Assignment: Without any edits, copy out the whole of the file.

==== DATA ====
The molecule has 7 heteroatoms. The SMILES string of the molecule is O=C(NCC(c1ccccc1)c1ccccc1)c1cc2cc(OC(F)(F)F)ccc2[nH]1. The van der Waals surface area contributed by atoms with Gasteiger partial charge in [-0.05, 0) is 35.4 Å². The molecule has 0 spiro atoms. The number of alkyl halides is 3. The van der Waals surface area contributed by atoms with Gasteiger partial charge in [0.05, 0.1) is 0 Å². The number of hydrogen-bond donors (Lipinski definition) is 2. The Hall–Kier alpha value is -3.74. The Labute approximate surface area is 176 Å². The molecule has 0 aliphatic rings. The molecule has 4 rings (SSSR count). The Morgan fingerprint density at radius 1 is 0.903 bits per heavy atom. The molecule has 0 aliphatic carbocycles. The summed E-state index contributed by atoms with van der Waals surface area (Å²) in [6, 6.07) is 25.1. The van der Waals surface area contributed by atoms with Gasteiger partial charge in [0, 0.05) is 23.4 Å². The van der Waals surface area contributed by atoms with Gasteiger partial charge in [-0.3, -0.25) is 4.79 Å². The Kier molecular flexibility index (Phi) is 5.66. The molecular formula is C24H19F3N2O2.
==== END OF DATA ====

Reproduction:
The molecule has 7 heteroatoms. The SMILES string of the molecule is O=C(NCC(c1ccccc1)c1ccccc1)c1cc2cc(OC(F)(F)F)ccc2[nH]1. The van der Waals surface area contributed by atoms with Gasteiger partial charge in [-0.05, 0) is 35.4 Å². The molecule has 0 spiro atoms. The number of alkyl halides is 3. The van der Waals surface area contributed by atoms with Gasteiger partial charge in [0.05, 0.1) is 0 Å². The number of hydrogen-bond donors (Lipinski definition) is 2. The Hall–Kier alpha value is -3.74. The Labute approximate surface area is 176 Å². The molecule has 0 aliphatic rings. The molecule has 4 rings (SSSR count). The Morgan fingerprint density at radius 1 is 0.903 bits per heavy atom. The molecule has 0 aliphatic carbocycles. The summed E-state index contributed by atoms with van der Waals surface area (Å²) in [6, 6.07) is 25.1. The van der Waals surface area contributed by atoms with Gasteiger partial charge in [0, 0.05) is 23.4 Å². The van der Waals surface area contributed by atoms with Gasteiger partial charge in [-0.3, -0.25) is 4.79 Å². The Kier molecular flexibility index (Phi) is 5.66. The molecular formula is C24H19F3N2O2.